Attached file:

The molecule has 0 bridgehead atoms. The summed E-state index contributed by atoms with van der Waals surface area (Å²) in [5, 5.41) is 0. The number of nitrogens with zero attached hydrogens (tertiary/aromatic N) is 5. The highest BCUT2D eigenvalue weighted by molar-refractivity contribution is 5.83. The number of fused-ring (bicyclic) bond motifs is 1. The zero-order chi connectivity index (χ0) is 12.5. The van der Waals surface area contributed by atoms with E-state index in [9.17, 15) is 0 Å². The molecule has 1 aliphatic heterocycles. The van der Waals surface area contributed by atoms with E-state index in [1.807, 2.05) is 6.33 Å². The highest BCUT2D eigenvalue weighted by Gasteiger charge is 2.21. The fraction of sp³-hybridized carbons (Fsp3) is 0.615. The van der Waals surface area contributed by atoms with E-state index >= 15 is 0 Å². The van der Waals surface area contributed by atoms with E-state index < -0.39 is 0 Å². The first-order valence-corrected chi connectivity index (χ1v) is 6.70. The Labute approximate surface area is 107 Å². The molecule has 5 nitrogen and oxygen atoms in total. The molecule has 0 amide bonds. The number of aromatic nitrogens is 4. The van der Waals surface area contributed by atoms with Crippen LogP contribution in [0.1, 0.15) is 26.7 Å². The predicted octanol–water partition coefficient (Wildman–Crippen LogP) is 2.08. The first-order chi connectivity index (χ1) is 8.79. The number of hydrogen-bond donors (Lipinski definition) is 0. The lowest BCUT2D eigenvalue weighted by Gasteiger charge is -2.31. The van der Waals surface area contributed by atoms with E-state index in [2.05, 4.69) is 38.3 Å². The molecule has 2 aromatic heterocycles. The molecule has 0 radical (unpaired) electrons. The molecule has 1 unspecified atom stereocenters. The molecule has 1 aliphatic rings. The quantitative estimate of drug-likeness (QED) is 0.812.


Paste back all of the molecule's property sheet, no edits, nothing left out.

The molecule has 0 bridgehead atoms. The summed E-state index contributed by atoms with van der Waals surface area (Å²) in [5, 5.41) is 0. The number of nitrogens with zero attached hydrogens (tertiary/aromatic N) is 5. The highest BCUT2D eigenvalue weighted by molar-refractivity contribution is 5.83. The number of fused-ring (bicyclic) bond motifs is 1. The zero-order chi connectivity index (χ0) is 12.5. The van der Waals surface area contributed by atoms with E-state index in [9.17, 15) is 0 Å². The molecule has 1 aliphatic heterocycles. The van der Waals surface area contributed by atoms with E-state index in [1.807, 2.05) is 6.33 Å². The highest BCUT2D eigenvalue weighted by Gasteiger charge is 2.21. The fraction of sp³-hybridized carbons (Fsp3) is 0.615. The van der Waals surface area contributed by atoms with E-state index >= 15 is 0 Å². The van der Waals surface area contributed by atoms with E-state index < -0.39 is 0 Å². The first-order valence-corrected chi connectivity index (χ1v) is 6.70. The Labute approximate surface area is 107 Å². The molecule has 5 nitrogen and oxygen atoms in total. The molecule has 0 amide bonds. The number of aromatic nitrogens is 4. The van der Waals surface area contributed by atoms with Crippen LogP contribution in [0.1, 0.15) is 26.7 Å². The predicted octanol–water partition coefficient (Wildman–Crippen LogP) is 2.08. The first-order chi connectivity index (χ1) is 8.79. The number of hydrogen-bond donors (Lipinski definition) is 0. The lowest BCUT2D eigenvalue weighted by Gasteiger charge is -2.31. The van der Waals surface area contributed by atoms with E-state index in [2.05, 4.69) is 38.3 Å². The molecule has 2 aromatic heterocycles. The molecule has 0 radical (unpaired) electrons. The molecule has 1 unspecified atom stereocenters. The molecule has 1 aliphatic rings. The quantitative estimate of drug-likeness (QED) is 0.812.